During the three years of the war of 1812 the Canadian bank of the Niagara river, from Fort George to Fort Erie, was one continuous battlefield. There was a constant march and counter-march of armed men up and down its banks.

War was declared by the United States against Great Britain on the 18th day of June, 1812. General Brock was then in command of the British force in Upper Canada; General Hull was governor of Michigan with headquarters at Detroit, from which place he issued proclamations to the people of Canada to induce them to join the American cause or remain neutral. Brock decided to surprise Hull by a rapid movement westward, and for that end gathered what regulars and volunteers he could, with whom he started for Detroit and reached Malden, opposite Detroit, on the 15th of August, 1812. The next day General Hull surrendered Detroit and the whole state of Michigan, with all his army, guns, stores, shipping, etc., without firing a shot, as recorded in the history of that date. Brock lost no time after the taking of Detroit, but sailed immediately for Fort Erie with the prisoners, guns, etc., captured at Detroit. His intention was to attack Buffalo and Fort Niagara and to destroy all the American posts on the Niagara frontier; but to his disappointment and disgust, when he reached Fort Erie on the 22d of August, 1812, he found that an armistice had been concluded the week before his arrival. 

The Americans took advantage of the armistice to concentrate large bodies of troops, guns, stores, etc., at various posts on the Niagara, so that by the middle of September they had fully eight thousand men concentrated between Buffalo and Fort Niagara. There were between four and five thousand men collected at Fort Niagara and on the Lewiston heights, opposite Queenston, while over four hundred bateaux laden with guns, stores, etc., from Sacket's Harbor and other places had reached the mouth of the Niagara and were safely moored under the guns of Fort Niagara. During the first week of October the Americans were prepared to attack, having a force four times as large as the British, and having provided themselves with a large number of boats of every description—bateaux, scows, etc.—not only at Fort Niagara, but at Buffalo, Black Rock, and at other places above the falls of Niagara, ready to transport troops across the river at any point they chose. General Brock had his headquarters at Fort George, seven miles below Queenston, and he had to garrison a line of outlying posts for over thirty miles to Fort Erie, opposite Buffalo. Brock's scattered forces stationed above the falls at Chippewa and Fort Erie, and the other outposts between these two places, required fully six hundred men to guard them, and weakened his main point of defense. The Americans were acting on the offensive, and they might invade Canada by way of Buffalo or Black Rock or at the mouth of the Niagara at Fort Niagara. Brock thought the main attack would be on Fort George, his headquarters.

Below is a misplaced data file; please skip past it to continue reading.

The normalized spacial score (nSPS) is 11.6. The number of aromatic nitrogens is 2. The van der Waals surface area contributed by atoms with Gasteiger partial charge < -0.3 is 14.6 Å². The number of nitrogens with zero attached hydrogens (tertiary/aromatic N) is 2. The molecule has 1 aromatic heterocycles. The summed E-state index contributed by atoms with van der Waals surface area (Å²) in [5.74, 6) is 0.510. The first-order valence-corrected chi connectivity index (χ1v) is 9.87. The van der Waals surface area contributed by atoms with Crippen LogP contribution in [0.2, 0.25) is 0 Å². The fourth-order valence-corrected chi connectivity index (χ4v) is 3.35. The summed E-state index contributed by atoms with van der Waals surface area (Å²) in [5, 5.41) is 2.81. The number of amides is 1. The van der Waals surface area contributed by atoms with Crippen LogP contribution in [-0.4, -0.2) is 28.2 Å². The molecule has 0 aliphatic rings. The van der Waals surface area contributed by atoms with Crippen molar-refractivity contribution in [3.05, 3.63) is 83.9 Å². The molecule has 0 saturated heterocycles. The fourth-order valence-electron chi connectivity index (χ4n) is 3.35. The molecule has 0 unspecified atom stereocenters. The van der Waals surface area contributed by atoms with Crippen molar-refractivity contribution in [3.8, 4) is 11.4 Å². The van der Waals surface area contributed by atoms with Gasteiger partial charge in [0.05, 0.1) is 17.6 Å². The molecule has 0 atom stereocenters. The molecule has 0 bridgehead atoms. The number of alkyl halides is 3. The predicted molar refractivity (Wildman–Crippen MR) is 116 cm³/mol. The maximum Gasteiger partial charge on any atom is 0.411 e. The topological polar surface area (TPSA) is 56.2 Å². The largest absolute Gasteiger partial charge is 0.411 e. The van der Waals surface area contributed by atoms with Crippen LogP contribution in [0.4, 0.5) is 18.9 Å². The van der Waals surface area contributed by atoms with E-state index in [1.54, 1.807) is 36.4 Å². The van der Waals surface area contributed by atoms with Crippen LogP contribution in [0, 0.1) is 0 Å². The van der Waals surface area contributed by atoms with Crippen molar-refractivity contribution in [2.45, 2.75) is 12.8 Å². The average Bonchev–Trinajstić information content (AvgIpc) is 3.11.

Even on the 9th of October, four days before the battle of Queenston, early in the morning of that day a large body of marines from Buffalo crossed the Niagara and captured two armed vessels, the Caledonia and Dzlroit, richly laden with furs, etc., moored under the guns of Fort Erie. The Caledonia remained a prize in the hands of the Americans, but the Detroit was burned in an attempt to recapture her. This called Brock to Fort Erie, where he arrived before sunset that day; but having satisfied himself that this was merely a surprise, and that the Americans would not attempt to cross the river there, he returned to headquarters at Fort George the next day. This hurried visit of Brock's to Fort Erie, thirty miles distant, caused the American General Van Rensselaer, to take advantage of his absence to prepare to cross the Niagara at Queenston early on the morning of the 10th ; but a furious storm of wind and rain passed over their camp while the troops were drawn up in readiness to embark, by which the attack was delayed three days.

During the whole day and evening of the 12th the Americans could be distinctly seen from the Queenston heights—battalion after battalion concentrating in and around Lewiston and on the heights above, to the number of fully five thousand men; and it was believed on the Canadian shore the crossing would be made during that night, but whether the landing would be made at Queenston or at Fort George was uncertain. Brock himself was of the opinion it would be at Fort George. Their boats were all ready, some to carry thirty, others eighty men, and they could as easily float down the current of the river and land above Fort George, when the guns of Fort Niagara could open upon Fort George and at the same time cover the landing of an attacking party from Fort Niagara. This was Brock’s opinion even after he had mounted his horse to leave Fort George for the last time to reach the threatened but real landing at Queenston.